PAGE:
New Sandy Hook lawsuit draws attention to gun liability insurance

A lawsuit filed by nine families of Sandy Hook victims draws attention to product and personal liability in tragedy’s aftermath.

Insurance News


A new lawsuit resulting from the 2012 tragedy at Sandy Hook Elementary is raising questions about how product and personal liability insurance policies dovetail with Second Amendment rights.

According to a Wall Street Journal report, nine families of victims killed at Sandy Hook and one survivor filed suit against the manufacturer of the Bushmaster Model XM15-E2S rifle used by gunman Adam Lanza in the attack.

The families claim the rifle differs only slightly from the M16, a military-grade weapon civilians cannot legally own. Attorney Joshua Koskoff argues that while the military must abide by strict requirements relating to the storage and use of the weapon, there is no comparable oversight for civilians.

“There is so much ample evidence of the inability of the civilian world to control these weapons, that it is no longer reasonable to entrust them to for that purpose,” Koskoff said.

The families are suing under an exception to the 2005 Protection of Lawful Commerce in Arms Acts which allows for negligent entrustment lawsuits in which one party may be held liable for entrusting a product to another party, who then causes harm to a third party.

The outcome of the case will have interesting implications for product liability coverage for gun manufacturers. Currently protected from many lawsuits under the 2005 law, a successful petition from these 10 families may have the power to change that.

The Sandy Hook shooting also sparked conversation on potentially requiring gun owners to purchase liability insurance. However, two insurance law experts doubt this model has any real root in practicality.

According to George Mocsary of Southern Illinois University School of Law and Peter Kochenburger of UConn, the current model for liability insurance would neither deter gun violence nor provide adequate compensation for victims.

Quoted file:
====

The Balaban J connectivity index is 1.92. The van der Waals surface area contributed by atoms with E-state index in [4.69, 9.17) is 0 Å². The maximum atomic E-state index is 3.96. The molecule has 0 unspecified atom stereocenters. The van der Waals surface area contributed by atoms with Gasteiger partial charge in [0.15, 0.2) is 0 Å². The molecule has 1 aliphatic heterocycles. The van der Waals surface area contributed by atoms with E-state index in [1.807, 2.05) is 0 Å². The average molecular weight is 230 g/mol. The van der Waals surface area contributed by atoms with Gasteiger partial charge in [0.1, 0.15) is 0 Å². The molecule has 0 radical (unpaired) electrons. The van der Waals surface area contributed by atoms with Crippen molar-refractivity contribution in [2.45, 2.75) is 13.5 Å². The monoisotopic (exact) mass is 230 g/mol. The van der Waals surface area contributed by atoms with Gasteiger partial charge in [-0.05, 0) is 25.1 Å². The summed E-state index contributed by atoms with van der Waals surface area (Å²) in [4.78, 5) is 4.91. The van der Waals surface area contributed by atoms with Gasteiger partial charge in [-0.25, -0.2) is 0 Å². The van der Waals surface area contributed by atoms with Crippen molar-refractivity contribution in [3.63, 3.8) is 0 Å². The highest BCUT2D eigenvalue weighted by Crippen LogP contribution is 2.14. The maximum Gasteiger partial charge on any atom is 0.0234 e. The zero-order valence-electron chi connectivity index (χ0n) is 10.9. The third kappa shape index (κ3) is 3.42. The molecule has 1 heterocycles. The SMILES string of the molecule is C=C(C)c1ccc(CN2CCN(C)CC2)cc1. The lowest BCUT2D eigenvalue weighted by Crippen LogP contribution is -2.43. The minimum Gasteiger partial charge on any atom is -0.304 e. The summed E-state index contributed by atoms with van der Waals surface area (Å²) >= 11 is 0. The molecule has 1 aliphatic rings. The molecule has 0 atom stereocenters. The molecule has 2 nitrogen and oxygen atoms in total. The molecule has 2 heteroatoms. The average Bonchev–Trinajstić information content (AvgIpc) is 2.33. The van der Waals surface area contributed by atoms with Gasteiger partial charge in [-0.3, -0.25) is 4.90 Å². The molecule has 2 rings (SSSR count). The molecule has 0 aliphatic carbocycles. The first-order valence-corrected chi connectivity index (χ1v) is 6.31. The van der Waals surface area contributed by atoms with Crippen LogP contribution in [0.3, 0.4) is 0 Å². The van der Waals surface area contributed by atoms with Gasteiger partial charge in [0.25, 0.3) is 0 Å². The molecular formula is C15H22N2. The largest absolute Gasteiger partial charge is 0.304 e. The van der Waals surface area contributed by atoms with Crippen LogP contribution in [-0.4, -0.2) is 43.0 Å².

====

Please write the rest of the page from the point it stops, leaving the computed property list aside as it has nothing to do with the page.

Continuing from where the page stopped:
“The last year has seen a number of calls for legislation requiring would-be gun owners to maintain liability insurance,” said Mocsary, an assistant professor at SIU’s School of Law. “The idea is that it would serve as a private regulator of guns and compensate victims of gun violence. There’s good reason to believe, however, that insurance would fall short of both of these goals.”

Mocsary noted that under the current liability insurance model, nearly all intentional criminal actions are excluded from coverage.

Nearly 20% of gun violence victims are shot by criminals while committing a crime themselves, Mocsary said, while Kochenburger added that roughly 97% of deaths caused by firearms are the result of suicide or homicide—neither of which fall under liability policies.

Additionally, negligent entrustment and negative storage—which are sometimes used in attempt to provide coverage for criminal acts--aren’t recognized by many jurisdictions, “especially where a gun was stolen and then used in a crime.”

“And that accounts for a great deal of guns used in crime,” Mocsary said.

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